A summer bulb, this perennial favourite grows erect stems with impressively glossy, dark green, lance-shaped leaves and in summer boasts fragrant, deep rose-pink flowers with darker pink spots and white edges.
Remove faded flowers, but do not cut back the stems before autumn.
Rosa ‘Jubilee Celebration’
Celebrating the Golden Jubilee (Picture: Alamy Stock Photo)
We are talking about the lovely David Austin English Shrub Rose, 2002, which has large, repeat flowering dome-shaped coral-pink blooms, held elegantly above the foliage on graceful, arching stems.
It also has the added attraction of a delicious fragrance with hints of fresh lemon and raspberry. It grows to 1.2m high and wide, and needs a sunny border and any reasonable soil.
Rosa ‘The Queen Elizabeth (F)’
The world’s favourite rose was named after the beloved monarch (Picture: Alamy Stock Photo)
This fine grandiflora shrub rose was voted the world’s favourite rose in 1979. Bred in the US in 1954, it is tall and robust with leathery green leaves and beautiful clusters of single or double, often scented, clear pink flowers on long stems throughout summer to late autumn.
Widely sold for its exquisite ornamental value, it prefers a sunny spot.
Lily of the Valley (Convallaria majalis)
The Queen’s favourite (Picture: Getty Images)
Not named after the Queen (although she was known to her immediate family by the nickname of Lilibet) but Lily of the Valley is believed to have been one of her favourite flowers, and was included in her wedding bouquet.
It is a delightfully scented, delicate bulbous plant grown in gardens for centuries, and it thrives in any soil, shade and in tricky places beneath trees.
She included the delightful white flowers in her wedding bouquet (Picture: Hulton-Deutsch Collection/CORBIS/Corbis via Getty Images)
The erect racemes of nodding, bell-shaped, highly fragrant white flowers arise with the paired, elliptic leaves and are lovely cut for posies.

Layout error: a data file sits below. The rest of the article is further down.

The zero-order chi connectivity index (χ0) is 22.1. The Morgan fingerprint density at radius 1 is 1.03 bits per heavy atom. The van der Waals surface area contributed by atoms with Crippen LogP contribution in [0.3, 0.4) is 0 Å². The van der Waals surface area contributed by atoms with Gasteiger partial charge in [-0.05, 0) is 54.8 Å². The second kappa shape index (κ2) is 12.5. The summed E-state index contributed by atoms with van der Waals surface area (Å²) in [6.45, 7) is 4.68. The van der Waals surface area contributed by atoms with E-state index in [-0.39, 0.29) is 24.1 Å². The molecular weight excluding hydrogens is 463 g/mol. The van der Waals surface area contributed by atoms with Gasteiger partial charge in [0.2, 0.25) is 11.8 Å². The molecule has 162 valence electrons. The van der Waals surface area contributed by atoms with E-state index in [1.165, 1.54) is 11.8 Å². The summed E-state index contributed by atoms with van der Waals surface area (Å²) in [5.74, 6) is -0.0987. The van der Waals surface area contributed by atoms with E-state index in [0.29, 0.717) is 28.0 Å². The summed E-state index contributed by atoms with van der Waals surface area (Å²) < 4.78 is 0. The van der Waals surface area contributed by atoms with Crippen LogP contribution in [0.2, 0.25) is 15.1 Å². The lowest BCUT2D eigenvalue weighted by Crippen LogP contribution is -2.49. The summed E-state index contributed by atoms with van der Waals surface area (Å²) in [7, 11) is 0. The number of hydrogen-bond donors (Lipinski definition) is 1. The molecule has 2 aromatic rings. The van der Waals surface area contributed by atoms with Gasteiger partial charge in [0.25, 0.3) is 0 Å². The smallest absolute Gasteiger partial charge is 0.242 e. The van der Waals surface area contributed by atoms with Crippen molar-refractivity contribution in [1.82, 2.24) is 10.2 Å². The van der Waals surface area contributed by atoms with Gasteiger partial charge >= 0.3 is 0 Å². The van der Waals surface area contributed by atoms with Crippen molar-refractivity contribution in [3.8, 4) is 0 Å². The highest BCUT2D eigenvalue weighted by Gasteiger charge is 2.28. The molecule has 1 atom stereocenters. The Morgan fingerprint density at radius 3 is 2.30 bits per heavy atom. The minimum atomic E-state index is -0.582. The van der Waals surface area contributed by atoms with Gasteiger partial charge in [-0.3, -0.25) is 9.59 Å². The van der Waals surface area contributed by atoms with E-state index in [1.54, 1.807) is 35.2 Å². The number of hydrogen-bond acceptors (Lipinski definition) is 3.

Sold everywhere, it will grow in any reasonable soil.
More: Queen Elizabeth II
Clematis montana ‘Elizabeth’
Pretty yet hardy (Picture: Getty Images)
A vigorous and most delightful hardy climber for tall walls or pergolas, this clematis also looks great growing up trees in reasonable sun.
It likes any soil and produces masses of slightly scented, 6cm pink flowers with pale yellow stamens and bronze young trifoliate leaves, that turn mid-green with age.
Flowers appear from late spring to early summer and occasionally later. Introduced from Jackman’s Nursery in Woking, not far from RHS Garden Wisley in 1953, it is very popular and widely available.
Rhododendron ‘Queen Elizabeth II’
These stunning blooms only appear for two weeks in May (Picture: Getty Images/Westend61)
Bred by the Crown Estate in 1969, this large and lovely bushy, evergreen shrub produces fabulous trusses of pale creamy-yellow funnel-shaped flowers that can grow to 11cms in width.
It blooms in May for two weeks only and can be difficult to find as it only has one supplier.
Suits light shade and looks fabulous in cottage gardens and more informal planting, as well as in pots for town gardens. Needs acid soil or potting compost.